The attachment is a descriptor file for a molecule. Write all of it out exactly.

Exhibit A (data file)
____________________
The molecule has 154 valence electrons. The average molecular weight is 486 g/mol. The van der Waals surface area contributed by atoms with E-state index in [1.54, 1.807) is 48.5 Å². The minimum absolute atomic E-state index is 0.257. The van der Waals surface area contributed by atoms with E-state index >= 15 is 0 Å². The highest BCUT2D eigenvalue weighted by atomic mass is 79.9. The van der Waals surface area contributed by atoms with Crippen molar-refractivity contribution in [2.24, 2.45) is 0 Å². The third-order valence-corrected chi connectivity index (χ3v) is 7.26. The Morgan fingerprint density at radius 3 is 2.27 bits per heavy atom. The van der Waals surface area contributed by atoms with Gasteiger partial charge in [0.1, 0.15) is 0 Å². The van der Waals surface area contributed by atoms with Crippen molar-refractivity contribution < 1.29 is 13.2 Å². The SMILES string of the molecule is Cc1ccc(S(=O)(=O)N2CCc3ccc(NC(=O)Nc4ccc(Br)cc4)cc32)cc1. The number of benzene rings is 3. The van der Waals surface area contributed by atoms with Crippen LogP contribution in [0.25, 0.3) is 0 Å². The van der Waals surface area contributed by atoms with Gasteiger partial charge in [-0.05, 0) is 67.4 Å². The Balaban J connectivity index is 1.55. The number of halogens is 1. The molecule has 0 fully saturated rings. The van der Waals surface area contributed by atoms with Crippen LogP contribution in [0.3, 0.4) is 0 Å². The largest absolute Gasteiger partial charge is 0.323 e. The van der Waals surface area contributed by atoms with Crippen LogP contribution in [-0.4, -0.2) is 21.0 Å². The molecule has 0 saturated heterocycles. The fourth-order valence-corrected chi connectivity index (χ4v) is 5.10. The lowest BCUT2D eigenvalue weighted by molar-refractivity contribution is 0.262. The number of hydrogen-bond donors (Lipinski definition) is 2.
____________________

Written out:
The molecule has 154 valence electrons. The average molecular weight is 486 g/mol. The van der Waals surface area contributed by atoms with E-state index in [1.54, 1.807) is 48.5 Å². The minimum absolute atomic E-state index is 0.257. The van der Waals surface area contributed by atoms with E-state index >= 15 is 0 Å². The highest BCUT2D eigenvalue weighted by atomic mass is 79.9. The van der Waals surface area contributed by atoms with Crippen molar-refractivity contribution in [2.24, 2.45) is 0 Å². The third-order valence-corrected chi connectivity index (χ3v) is 7.26. The Morgan fingerprint density at radius 3 is 2.27 bits per heavy atom. The van der Waals surface area contributed by atoms with Gasteiger partial charge in [0.1, 0.15) is 0 Å². The van der Waals surface area contributed by atoms with Crippen molar-refractivity contribution < 1.29 is 13.2 Å². The SMILES string of the molecule is Cc1ccc(S(=O)(=O)N2CCc3ccc(NC(=O)Nc4ccc(Br)cc4)cc32)cc1. The number of benzene rings is 3. The van der Waals surface area contributed by atoms with Crippen LogP contribution in [0.25, 0.3) is 0 Å². The van der Waals surface area contributed by atoms with Gasteiger partial charge in [-0.05, 0) is 67.4 Å². The Balaban J connectivity index is 1.55. The number of halogens is 1. The molecule has 0 fully saturated rings. The van der Waals surface area contributed by atoms with Crippen LogP contribution in [0.3, 0.4) is 0 Å². The largest absolute Gasteiger partial charge is 0.323 e. The van der Waals surface area contributed by atoms with Crippen LogP contribution in [-0.4, -0.2) is 21.0 Å². The molecule has 0 saturated heterocycles. The fourth-order valence-corrected chi connectivity index (χ4v) is 5.10. The lowest BCUT2D eigenvalue weighted by molar-refractivity contribution is 0.262. The number of hydrogen-bond donors (Lipinski definition) is 2.